Kathleen Neal Cleaver is an American civil rights activist and law professor. Cleaver has had an influential career in activism and was one of the most high-profile women in the revolutionary Black Panther Party in the 1960s.
Born in Texas in 1945, Neal’s father joined the American foreign service when she was young, so she spent much of her childhood between the United States and India, Liberia, Sierra Leone and the Philippines. In a 2014 interview with the Library of Congress, Neal reflected that living in India, in particular, had an important impact on her, as she was able to see India move from a model of colonial rule to self-government at the same time as the civil rights movement was accelerating in America.
After returning to the United States in 1961 for high school, Neal was hugely inspired by the non-violent civil rights protests of students in Georgia – even making a presentation about the protests in an assembly to the overwhelmingly white student body. Neal had wanted to attend the March on Washington after graduating high school, but her parents forbid it, thinking it would turn violent.
Neal couldn’t settle at college, enrolling and then leaving her studies at both Oberlin and Barnard before fully throwing herself into the civil rights movement and going to work for the Student Nonviolent Coordinating Committee (SNCC) in New York City in 1966. Although Neal had been interested in the civil rights movement for a long time, Neal’s decision to join the SNCC was also prompted by the murder of her childhood friend and SNCC activist, Sammy Younge.
The Student Nonviolent Coordinating Committee was a political grassroots organisation which was formed in the 1960s after the success of nonviolent sit-ins in the southern states of America, harnessing the power of students and young people to affect change in America. Throughout the 1960s they led campaigns to register voters in Black and rural communities in the Deep South, campaigned to elect Black officials and raised the issues of African-Americans to national political debate.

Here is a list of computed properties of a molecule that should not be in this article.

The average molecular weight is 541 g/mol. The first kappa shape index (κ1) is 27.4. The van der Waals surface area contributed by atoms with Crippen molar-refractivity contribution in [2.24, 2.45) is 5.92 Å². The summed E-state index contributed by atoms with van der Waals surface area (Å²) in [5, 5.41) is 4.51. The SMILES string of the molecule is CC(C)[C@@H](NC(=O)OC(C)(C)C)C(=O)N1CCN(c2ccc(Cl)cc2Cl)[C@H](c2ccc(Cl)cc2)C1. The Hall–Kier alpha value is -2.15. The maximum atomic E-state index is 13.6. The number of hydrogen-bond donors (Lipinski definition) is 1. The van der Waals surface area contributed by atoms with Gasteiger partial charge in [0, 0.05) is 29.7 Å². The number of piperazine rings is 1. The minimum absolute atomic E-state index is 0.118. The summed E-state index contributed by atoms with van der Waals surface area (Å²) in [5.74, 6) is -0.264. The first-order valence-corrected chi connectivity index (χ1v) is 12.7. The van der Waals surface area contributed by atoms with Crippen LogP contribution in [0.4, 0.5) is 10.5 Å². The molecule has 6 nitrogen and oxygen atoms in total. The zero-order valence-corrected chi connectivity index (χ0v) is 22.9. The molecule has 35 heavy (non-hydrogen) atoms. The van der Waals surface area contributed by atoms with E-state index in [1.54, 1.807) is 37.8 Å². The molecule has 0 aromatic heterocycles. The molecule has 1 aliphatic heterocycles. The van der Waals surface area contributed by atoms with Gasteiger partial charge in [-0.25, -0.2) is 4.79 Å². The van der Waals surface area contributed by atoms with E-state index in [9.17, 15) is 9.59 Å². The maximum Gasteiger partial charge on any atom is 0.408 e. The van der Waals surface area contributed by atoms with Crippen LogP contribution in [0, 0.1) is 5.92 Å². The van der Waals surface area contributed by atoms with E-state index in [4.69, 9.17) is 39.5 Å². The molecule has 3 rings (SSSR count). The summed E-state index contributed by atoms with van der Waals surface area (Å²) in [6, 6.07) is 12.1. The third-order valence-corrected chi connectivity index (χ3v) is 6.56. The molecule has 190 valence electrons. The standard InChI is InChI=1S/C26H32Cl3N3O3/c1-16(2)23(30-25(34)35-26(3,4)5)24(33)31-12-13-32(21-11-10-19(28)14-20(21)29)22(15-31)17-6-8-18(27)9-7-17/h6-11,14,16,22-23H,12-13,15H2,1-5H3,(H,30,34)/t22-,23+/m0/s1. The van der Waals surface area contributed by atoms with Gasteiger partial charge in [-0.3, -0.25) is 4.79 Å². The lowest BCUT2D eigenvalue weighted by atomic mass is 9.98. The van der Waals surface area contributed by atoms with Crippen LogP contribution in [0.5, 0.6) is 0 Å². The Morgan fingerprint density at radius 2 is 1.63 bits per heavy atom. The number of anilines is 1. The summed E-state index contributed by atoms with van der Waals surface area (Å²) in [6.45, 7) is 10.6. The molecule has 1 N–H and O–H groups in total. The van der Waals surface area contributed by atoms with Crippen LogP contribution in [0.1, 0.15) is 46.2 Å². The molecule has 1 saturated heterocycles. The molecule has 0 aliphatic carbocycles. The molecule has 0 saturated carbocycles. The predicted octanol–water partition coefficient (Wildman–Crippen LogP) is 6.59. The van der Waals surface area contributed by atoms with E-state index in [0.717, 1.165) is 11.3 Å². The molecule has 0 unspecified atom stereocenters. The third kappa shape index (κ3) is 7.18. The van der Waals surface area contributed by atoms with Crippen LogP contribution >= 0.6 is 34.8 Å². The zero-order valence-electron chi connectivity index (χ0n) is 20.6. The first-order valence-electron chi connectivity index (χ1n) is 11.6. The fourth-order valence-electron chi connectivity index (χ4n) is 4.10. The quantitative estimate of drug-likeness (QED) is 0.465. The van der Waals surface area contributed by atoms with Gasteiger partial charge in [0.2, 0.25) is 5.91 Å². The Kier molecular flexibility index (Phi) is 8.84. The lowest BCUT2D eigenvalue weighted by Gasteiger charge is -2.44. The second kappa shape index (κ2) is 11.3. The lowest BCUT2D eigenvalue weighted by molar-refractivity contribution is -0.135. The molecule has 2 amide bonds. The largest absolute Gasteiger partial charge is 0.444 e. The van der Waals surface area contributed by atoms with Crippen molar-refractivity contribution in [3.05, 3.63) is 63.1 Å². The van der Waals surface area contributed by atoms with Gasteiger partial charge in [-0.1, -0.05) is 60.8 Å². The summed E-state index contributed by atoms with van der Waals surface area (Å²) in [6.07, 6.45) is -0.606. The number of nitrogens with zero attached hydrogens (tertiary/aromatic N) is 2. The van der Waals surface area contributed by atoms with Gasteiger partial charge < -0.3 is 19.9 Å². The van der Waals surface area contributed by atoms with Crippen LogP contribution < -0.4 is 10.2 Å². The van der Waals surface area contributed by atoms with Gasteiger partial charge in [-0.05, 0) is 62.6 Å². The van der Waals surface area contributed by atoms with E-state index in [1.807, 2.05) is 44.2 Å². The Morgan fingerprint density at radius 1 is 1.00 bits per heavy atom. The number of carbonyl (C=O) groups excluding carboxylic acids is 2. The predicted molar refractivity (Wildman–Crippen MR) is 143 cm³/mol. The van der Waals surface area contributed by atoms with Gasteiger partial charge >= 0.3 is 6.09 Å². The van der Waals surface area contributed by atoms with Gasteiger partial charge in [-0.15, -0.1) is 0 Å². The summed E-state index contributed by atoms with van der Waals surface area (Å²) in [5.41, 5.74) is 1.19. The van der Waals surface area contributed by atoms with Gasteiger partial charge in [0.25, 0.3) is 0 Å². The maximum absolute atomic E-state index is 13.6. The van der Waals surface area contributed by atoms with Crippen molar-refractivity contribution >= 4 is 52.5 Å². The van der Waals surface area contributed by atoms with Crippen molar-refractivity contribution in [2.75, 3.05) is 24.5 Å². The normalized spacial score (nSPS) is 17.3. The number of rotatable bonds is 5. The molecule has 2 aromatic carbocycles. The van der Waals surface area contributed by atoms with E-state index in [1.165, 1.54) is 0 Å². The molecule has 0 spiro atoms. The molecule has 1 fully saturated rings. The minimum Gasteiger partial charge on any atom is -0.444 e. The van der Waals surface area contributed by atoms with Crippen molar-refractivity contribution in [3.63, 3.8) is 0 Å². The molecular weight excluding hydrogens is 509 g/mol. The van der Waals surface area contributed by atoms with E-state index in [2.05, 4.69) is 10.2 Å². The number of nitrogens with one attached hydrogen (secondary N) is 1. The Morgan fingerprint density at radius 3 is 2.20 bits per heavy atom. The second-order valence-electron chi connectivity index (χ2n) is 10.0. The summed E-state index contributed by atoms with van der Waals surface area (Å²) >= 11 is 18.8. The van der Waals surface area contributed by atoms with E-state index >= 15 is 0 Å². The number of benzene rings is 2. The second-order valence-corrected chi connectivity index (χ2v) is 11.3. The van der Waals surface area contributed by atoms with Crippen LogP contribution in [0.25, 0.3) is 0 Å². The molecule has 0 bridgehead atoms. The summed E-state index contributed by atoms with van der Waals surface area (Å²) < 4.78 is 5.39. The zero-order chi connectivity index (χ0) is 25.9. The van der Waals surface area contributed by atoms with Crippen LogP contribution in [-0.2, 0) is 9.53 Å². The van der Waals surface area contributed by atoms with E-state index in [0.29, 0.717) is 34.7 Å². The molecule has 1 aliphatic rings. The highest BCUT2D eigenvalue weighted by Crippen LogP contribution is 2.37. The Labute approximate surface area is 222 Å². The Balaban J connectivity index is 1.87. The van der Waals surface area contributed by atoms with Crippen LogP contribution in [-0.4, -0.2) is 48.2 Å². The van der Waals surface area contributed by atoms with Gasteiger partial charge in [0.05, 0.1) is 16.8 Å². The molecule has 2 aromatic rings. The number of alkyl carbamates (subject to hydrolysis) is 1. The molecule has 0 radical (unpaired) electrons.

While working for SNCC, in 1967, Neal helped organise ‘Liberation Will Come from a Black Thing,’ a conference at Fisk University. At the conference, Neal met writer Eldridge Cleaver, who had just been released from prison and was the Minister of Information for the Black Panther Party. The couple fell in love, and Neal moved to San Francisco to be with him – they were married the same year.
Founded in 1966, the Black Panther Party were a militant force in the civil rights movement, challenging police brutality and eventually expanding to have international membership. They also had a community focus, creating a free breakfasts for children programme, free medical clinics and lessons in self-defence.
The year Kathleen Cleaver moved to San Francisco, Huey Newton, one of the Black Panther’s leaders, was in jail, accused of killing a police officer following a shooting. Cleaver attended a meeting of the Black Panthers to discuss how to help Newton and suggested a demonstration outside the courthouse, taking it upon herself to manage the press to get publicity for Newton’s trial. From there on, Cleaver became the Communications Secretary for the party and organised demonstrations, press conferences and spoke on TV and at rallies, spreading the message of the Black Panther Party across the country.
Along with Elaine Brown and Ericka Huggins, Cleaver became one of the most prominent and visible women in the Black Panther Party and the first woman to be appointed to the Black Panthers Central Committee.
Due to their involvement in the Black Panthers, the Cleavers were often targets for police intimidation. One such incident happened four months after their wedding, when Eldridge Cleaver was arrested and charged with attempted murder following a shooting in which fellow Black Panther member Bobby Hutton was killed. Following this, in 1968, Eldridge Cleaver fled to Algeria to avoid prison, where Kathleen Cleaver joined him a year later. In 1975, after 12 years in exile, and the Black Panthers now dormant, the Cleavers returned to the United States with their son and daughter.
In 1981, Cleaver left her husband (the couple divorced in 1987) and accepted a place at Yale University, where she earned an undergraduate degree in history. She went on to earn her law degree at Yale Law School.
Graduating with the highest honours, Cleaver went on to work for distinguished African-American federal court judge A. Leon Hinninbotham and teach law at several universities. Cleaver currently teaches law at Emory University in Atlanta.
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